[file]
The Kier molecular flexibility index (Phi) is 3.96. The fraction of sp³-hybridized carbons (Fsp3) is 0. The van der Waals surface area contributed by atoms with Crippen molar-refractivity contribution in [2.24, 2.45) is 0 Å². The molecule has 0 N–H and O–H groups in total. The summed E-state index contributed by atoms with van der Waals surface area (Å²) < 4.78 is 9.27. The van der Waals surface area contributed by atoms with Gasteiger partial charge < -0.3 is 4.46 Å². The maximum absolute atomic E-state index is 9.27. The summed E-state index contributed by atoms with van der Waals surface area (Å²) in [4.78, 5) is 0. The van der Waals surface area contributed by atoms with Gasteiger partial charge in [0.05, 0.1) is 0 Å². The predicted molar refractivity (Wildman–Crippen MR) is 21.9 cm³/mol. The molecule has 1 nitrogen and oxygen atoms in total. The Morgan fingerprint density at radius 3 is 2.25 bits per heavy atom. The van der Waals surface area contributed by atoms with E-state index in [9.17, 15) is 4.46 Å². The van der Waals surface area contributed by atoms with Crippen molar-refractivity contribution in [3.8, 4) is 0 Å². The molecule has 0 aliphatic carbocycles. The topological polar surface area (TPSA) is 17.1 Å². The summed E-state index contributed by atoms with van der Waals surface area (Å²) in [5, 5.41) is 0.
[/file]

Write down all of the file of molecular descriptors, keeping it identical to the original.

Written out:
The Kier molecular flexibility index (Phi) is 3.96. The fraction of sp³-hybridized carbons (Fsp3) is 0. The van der Waals surface area contributed by atoms with Crippen molar-refractivity contribution in [2.24, 2.45) is 0 Å². The molecule has 0 N–H and O–H groups in total. The summed E-state index contributed by atoms with van der Waals surface area (Å²) < 4.78 is 9.27. The van der Waals surface area contributed by atoms with Gasteiger partial charge < -0.3 is 4.46 Å². The maximum absolute atomic E-state index is 9.27. The summed E-state index contributed by atoms with van der Waals surface area (Å²) in [4.78, 5) is 0. The van der Waals surface area contributed by atoms with Gasteiger partial charge in [0.05, 0.1) is 0 Å². The predicted molar refractivity (Wildman–Crippen MR) is 21.9 cm³/mol. The molecule has 1 nitrogen and oxygen atoms in total. The Morgan fingerprint density at radius 3 is 2.25 bits per heavy atom. The van der Waals surface area contributed by atoms with E-state index in [9.17, 15) is 4.46 Å². The van der Waals surface area contributed by atoms with Crippen molar-refractivity contribution in [3.8, 4) is 0 Å². The molecule has 0 aliphatic carbocycles. The topological polar surface area (TPSA) is 17.1 Å². The summed E-state index contributed by atoms with van der Waals surface area (Å²) in [5, 5.41) is 0.